membrane, ZC = costal zone, ZI = intercostal zone; scale bars = 100 μm.

D. sulcata has a uniseriate epidermis on both surfaces. The epidermal cells tend to be rounded, with reduced lumens, and their walls are anticlinal and inner periclinal thickened but not lignified, while the outer periclinal is thin and covered with a thick cuticular membrane ( Fig. 3B View FIGURE 3 ). Silica bodies can often be seen in the epidermal cells of the leaf blades.

The peltate trichomes are attached to the epidermis by a pedicle composed of two cells. These trichomes cover both surfaces, although only on the proximal half of the adaxial surface. The peripheral shield of the scale is short (not exceeding the costal zone) and cup-shaped ( Fig. 3C View FIGURE 3 ). Due to the high density of scales in the abaxial zone, they cover the stomata.

The leaves are hypostomatic, with the stomata raised above the epidermal surface ( Fig. 3D View FIGURE 3 ). The guard cells have thickened walls, forming crests.

Under the epidermis, on both sides of the leaf blade, there is a sclerophyllous hypoderm composed of fibers. The cells of this hypoderm have strongly thickened walls with evident pits. The fibers make up about three to four continuous layers on the adaxial surface, while fibers are restricted to costal zones on the abaxial surface, in five to six layers. These fibers are characterized by elongated cells, with tapering edges and transverse septa.

The next layer on both sides of the leaf is composed of aquiferous parenchyma (hydrenchyma). This parenchyma is continuous on the adaxial surface, with small, rounded peripheral cells. The cells gradually become more elongated in an anticlinal direction, becoming chlorophyll-free, with thin and siphoned walls and wide lumens. The parenchyma is interrupted in the intercostal zone on the abaxial surface by the aerenchyma. These cells are rounded to slightly anticlinally elongated, with or without chlorophyll.

The transition between the aquiferous parenchyma and the chlorophyllous parenchyma (chlorenchyma) is continuous and gradual. The chlorenchyma is more concentrated near the vascular bundles (in some points adaxially entered in the direction of the hydrenchyma) and is characterized by juxtaposed cells, approximately isodiametric, and densely chlorophyllous.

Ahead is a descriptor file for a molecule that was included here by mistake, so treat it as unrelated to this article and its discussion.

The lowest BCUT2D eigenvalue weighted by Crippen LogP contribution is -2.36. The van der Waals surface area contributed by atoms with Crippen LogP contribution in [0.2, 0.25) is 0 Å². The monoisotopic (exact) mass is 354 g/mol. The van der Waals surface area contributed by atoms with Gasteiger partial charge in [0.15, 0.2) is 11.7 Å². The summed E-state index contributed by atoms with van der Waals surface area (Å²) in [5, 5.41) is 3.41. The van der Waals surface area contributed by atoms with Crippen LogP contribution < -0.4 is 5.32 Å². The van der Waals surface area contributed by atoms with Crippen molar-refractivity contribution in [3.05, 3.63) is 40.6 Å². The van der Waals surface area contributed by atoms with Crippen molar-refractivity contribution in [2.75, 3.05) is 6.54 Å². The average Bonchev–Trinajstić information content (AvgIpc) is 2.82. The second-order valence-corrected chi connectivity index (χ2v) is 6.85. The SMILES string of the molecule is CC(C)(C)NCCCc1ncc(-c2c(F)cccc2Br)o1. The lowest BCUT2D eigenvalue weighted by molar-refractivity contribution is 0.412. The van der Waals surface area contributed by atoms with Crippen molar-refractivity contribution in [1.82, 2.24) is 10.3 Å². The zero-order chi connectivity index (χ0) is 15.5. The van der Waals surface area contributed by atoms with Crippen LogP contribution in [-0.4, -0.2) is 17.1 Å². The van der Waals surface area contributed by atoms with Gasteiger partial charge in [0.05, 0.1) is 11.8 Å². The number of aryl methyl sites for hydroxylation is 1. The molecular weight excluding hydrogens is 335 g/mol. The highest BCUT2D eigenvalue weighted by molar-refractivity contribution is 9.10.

Interspersed with the vascular bundles towards the intercostal areas, there are longitudinal columns of cellfree spaces in the aerenchyma, which is composed of braciform cells with short arms, but with low intercellular lacunosity.

The vascular tissues are arranged in lateral bundles, in a single series. Larger diameter bundles alternate with smaller diameter bundles ( Fig. 3E View FIGURE 3 ). Fibers surround these bundles and can be observed between the xylem and phloem. The larger bundles have fiber caps only at their ends. The smaller vascular bundles often have short extensions of fibers near the abaxial surface.

Idioblasts containing raphides were observed in the bottom third of both faces of the leaf blade, and only on the adaxial surface beyond this point.

Considering the features of the leaf anatomy of Dyckia reported in the literature, especially by Santos-Silva et al. (2013), it is clear that the leaves of D. sulcata have characteristics common to other species of Dyckia . However, detailed descriptions of specific structural elements (such as presence of peltate scales in the initial third of the adaxial epidermis, three to four layers or five to six layers of cells in the adaxial and abaxial sclerenchymatous hypodermal layers respectively, sclerenchymatous hypodermal cells with very thick cell walls, and sheath sclerenchyma fibers in the larger vascular bundles forming caps) contribute decisively to the identification of this species ( Tab. 2).


Royal Botanic Garden Edinburgh


Harvard University - Arnold Arboretum


Botanischer Garten und Botanisches Museum Berlin-Dahlem, Zentraleinrichtung der Freien Universitaet


Universidade Federal de Viçosa


Jardim Botânico do Rio de Janeiro


Departamento de Geologia, Universidad de Chile


National Museums of Kenya - East African Herbarium